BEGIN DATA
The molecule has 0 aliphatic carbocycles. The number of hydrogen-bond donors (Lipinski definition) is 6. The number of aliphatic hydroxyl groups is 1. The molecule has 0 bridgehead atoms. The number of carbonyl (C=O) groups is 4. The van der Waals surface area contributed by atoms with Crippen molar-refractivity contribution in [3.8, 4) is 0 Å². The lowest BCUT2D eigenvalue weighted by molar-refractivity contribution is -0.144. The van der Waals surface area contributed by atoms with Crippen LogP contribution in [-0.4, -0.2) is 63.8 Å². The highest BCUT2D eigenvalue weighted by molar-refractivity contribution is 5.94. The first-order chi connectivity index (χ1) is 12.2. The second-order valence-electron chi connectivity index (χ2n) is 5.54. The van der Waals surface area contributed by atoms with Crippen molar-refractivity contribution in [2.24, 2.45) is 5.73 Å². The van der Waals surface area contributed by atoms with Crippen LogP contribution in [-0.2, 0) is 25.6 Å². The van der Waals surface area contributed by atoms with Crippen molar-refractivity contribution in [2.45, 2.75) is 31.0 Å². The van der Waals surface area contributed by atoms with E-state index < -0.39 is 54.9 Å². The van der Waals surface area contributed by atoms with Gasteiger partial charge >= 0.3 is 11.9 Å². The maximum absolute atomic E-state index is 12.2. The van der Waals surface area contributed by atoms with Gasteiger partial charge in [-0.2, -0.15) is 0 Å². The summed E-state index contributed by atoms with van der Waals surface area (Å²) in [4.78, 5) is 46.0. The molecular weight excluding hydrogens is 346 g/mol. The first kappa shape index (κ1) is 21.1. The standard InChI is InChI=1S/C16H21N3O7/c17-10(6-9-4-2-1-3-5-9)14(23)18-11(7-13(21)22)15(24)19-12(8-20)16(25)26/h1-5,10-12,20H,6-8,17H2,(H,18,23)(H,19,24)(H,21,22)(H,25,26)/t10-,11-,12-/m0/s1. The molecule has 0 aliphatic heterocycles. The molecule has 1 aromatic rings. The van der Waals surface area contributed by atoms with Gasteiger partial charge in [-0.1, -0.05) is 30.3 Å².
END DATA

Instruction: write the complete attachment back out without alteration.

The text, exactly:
The molecule has 0 aliphatic carbocycles. The number of hydrogen-bond donors (Lipinski definition) is 6. The number of aliphatic hydroxyl groups is 1. The molecule has 0 bridgehead atoms. The number of carbonyl (C=O) groups is 4. The van der Waals surface area contributed by atoms with Crippen molar-refractivity contribution in [3.8, 4) is 0 Å². The lowest BCUT2D eigenvalue weighted by molar-refractivity contribution is -0.144. The van der Waals surface area contributed by atoms with Crippen LogP contribution in [-0.4, -0.2) is 63.8 Å². The highest BCUT2D eigenvalue weighted by molar-refractivity contribution is 5.94. The first-order chi connectivity index (χ1) is 12.2. The second-order valence-electron chi connectivity index (χ2n) is 5.54. The van der Waals surface area contributed by atoms with Crippen molar-refractivity contribution in [2.24, 2.45) is 5.73 Å². The van der Waals surface area contributed by atoms with Crippen LogP contribution in [-0.2, 0) is 25.6 Å². The van der Waals surface area contributed by atoms with Crippen molar-refractivity contribution in [2.45, 2.75) is 31.0 Å². The van der Waals surface area contributed by atoms with E-state index < -0.39 is 54.9 Å². The van der Waals surface area contributed by atoms with Gasteiger partial charge >= 0.3 is 11.9 Å². The maximum absolute atomic E-state index is 12.2. The van der Waals surface area contributed by atoms with Gasteiger partial charge in [-0.2, -0.15) is 0 Å². The summed E-state index contributed by atoms with van der Waals surface area (Å²) in [4.78, 5) is 46.0. The molecular weight excluding hydrogens is 346 g/mol. The first kappa shape index (κ1) is 21.1. The standard InChI is InChI=1S/C16H21N3O7/c17-10(6-9-4-2-1-3-5-9)14(23)18-11(7-13(21)22)15(24)19-12(8-20)16(25)26/h1-5,10-12,20H,6-8,17H2,(H,18,23)(H,19,24)(H,21,22)(H,25,26)/t10-,11-,12-/m0/s1. The molecule has 0 aliphatic heterocycles. The molecule has 1 aromatic rings. The van der Waals surface area contributed by atoms with Gasteiger partial charge in [-0.1, -0.05) is 30.3 Å².